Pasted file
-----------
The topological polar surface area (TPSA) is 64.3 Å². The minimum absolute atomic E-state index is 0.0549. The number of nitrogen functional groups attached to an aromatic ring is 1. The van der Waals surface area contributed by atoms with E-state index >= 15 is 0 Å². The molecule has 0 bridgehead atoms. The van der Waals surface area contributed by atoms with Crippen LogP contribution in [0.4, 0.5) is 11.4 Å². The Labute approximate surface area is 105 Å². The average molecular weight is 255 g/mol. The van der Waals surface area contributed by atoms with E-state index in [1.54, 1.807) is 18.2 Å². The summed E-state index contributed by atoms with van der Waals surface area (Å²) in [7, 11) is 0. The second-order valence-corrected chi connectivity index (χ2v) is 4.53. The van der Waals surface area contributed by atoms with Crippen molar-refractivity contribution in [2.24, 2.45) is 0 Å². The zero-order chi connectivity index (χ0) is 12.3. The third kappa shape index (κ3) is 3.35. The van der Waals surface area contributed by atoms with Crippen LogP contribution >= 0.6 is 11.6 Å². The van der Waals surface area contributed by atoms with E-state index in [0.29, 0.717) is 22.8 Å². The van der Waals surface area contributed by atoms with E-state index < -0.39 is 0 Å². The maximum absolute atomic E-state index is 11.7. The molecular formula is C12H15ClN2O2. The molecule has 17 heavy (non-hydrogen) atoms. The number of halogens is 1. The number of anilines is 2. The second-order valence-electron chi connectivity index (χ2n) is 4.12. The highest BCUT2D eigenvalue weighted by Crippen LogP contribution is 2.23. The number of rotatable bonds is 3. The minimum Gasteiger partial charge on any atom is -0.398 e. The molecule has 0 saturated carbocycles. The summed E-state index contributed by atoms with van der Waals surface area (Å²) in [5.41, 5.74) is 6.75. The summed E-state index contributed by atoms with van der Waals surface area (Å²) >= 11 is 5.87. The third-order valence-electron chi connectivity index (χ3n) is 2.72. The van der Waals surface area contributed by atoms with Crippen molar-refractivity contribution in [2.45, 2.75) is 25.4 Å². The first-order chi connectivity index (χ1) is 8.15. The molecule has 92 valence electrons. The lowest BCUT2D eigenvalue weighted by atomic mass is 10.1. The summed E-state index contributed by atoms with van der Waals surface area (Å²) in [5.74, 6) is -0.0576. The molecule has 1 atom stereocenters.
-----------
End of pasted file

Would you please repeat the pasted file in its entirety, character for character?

The topological polar surface area (TPSA) is 64.3 Å². The minimum absolute atomic E-state index is 0.0549. The number of nitrogen functional groups attached to an aromatic ring is 1. The van der Waals surface area contributed by atoms with E-state index >= 15 is 0 Å². The molecule has 0 bridgehead atoms. The van der Waals surface area contributed by atoms with Crippen LogP contribution in [0.4, 0.5) is 11.4 Å². The Labute approximate surface area is 105 Å². The average molecular weight is 255 g/mol. The van der Waals surface area contributed by atoms with E-state index in [1.54, 1.807) is 18.2 Å². The summed E-state index contributed by atoms with van der Waals surface area (Å²) in [7, 11) is 0. The second-order valence-corrected chi connectivity index (χ2v) is 4.53. The van der Waals surface area contributed by atoms with Crippen molar-refractivity contribution in [2.24, 2.45) is 0 Å². The zero-order chi connectivity index (χ0) is 12.3. The third kappa shape index (κ3) is 3.35. The van der Waals surface area contributed by atoms with Crippen LogP contribution >= 0.6 is 11.6 Å². The van der Waals surface area contributed by atoms with E-state index in [0.29, 0.717) is 22.8 Å². The van der Waals surface area contributed by atoms with E-state index < -0.39 is 0 Å². The maximum absolute atomic E-state index is 11.7. The molecular formula is C12H15ClN2O2. The molecule has 17 heavy (non-hydrogen) atoms. The number of halogens is 1. The number of anilines is 2. The second-order valence-electron chi connectivity index (χ2n) is 4.12. The highest BCUT2D eigenvalue weighted by Crippen LogP contribution is 2.23. The number of rotatable bonds is 3. The minimum Gasteiger partial charge on any atom is -0.398 e. The molecule has 0 saturated carbocycles. The summed E-state index contributed by atoms with van der Waals surface area (Å²) in [5.41, 5.74) is 6.75. The summed E-state index contributed by atoms with van der Waals surface area (Å²) >= 11 is 5.87. The third-order valence-electron chi connectivity index (χ3n) is 2.72. The van der Waals surface area contributed by atoms with Crippen molar-refractivity contribution in [2.45, 2.75) is 25.4 Å². The first-order chi connectivity index (χ1) is 8.15. The molecule has 92 valence electrons. The lowest BCUT2D eigenvalue weighted by atomic mass is 10.1. The summed E-state index contributed by atoms with van der Waals surface area (Å²) in [5.74, 6) is -0.0576. The molecule has 1 atom stereocenters.